peel from one lemon
      a tablespoon of lemon juice
      2 eggs
      150ml of oil
      a teaspoon of vanilla essence
      a teaspoon of lemon essence
      210g of grated courgette
      icing:
      3 tablespoons of milk
      10 tablespoons of caster sugar
      1 teaspoon of lemon essence

      Heat the oven up to 170C. Put some paper muffin moulds into the "dimples" of a baking pan for muffins.
      Mix together the dry ingredients of the muffins: flour, salt, baking soda and baking powder. Mix together the sugar and lemon peel in a separate bowl. Add the eggs, oil, lemon juice and both essences. Mix them in. Add the dry ingredients and mix them in. Grate the unpeeled courgette, don't squeeze and don't pour away the liquid. Add the courgette to the dough and mix it in. Put the dough into some paper muffin moulds. Bake for 25-30 minutes. Now prepare the icing. Mix the milk with the caster sugar and lemon essence. Decorate the muffins with the lemon icing.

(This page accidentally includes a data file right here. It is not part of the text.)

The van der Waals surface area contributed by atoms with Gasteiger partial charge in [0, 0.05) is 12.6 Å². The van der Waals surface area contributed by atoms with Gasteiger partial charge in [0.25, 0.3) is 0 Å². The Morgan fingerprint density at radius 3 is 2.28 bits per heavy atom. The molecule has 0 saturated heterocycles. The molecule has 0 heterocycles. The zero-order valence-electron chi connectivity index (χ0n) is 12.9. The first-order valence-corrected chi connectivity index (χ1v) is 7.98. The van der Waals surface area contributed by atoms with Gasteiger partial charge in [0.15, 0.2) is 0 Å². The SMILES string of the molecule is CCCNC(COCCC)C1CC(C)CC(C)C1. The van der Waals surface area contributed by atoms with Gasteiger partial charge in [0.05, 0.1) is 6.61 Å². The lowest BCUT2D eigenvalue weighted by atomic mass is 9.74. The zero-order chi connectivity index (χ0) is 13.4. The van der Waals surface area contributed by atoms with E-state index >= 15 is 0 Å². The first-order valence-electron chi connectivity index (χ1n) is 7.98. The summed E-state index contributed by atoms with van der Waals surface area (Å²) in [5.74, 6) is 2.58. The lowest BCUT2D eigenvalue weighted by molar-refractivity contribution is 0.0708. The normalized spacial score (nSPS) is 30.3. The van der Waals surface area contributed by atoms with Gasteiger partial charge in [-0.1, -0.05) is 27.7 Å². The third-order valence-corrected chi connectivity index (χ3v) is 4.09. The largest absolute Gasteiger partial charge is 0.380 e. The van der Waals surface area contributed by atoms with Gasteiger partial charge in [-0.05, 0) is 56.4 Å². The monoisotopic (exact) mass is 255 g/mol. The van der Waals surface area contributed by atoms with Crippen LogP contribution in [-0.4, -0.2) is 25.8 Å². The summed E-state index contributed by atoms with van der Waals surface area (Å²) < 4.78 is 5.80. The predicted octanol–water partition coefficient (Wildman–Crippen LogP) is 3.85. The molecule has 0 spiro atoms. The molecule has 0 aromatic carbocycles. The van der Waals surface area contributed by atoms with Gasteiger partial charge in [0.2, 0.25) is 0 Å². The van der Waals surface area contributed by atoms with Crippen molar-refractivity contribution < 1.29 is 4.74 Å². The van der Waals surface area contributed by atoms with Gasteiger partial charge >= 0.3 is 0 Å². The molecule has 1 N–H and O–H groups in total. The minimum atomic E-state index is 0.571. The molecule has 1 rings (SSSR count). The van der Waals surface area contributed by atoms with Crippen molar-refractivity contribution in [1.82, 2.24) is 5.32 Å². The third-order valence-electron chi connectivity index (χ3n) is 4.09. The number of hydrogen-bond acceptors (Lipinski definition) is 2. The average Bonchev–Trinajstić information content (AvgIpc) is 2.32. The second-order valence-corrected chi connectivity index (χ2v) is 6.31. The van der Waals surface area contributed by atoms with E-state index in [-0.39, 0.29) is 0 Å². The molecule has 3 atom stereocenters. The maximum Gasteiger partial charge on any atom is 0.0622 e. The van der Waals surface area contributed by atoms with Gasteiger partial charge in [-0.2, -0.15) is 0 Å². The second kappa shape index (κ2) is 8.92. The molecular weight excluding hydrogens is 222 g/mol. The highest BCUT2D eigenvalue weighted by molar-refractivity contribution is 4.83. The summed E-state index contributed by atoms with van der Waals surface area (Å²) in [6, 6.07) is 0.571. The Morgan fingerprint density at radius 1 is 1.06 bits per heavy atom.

Enjoy your meal!


    • By Kasia
      MILLET GROATS CHOCOLATE CREME WITH CRANBERRY MOUSSE
       
      Today I would like to share with you the recipe for the best chocolate crème I have ever eaten. It is thick, smooth and very chocolaty in flavour and colour. Despite the chocolate, the dessert isn't too sweet. But if somebody thinks that it is, I recommend serving it with slightly sour fruit mousse. You can use cherries, currants or cranberries. You will make an unusually yummy arrangement and your dessert will look beautiful.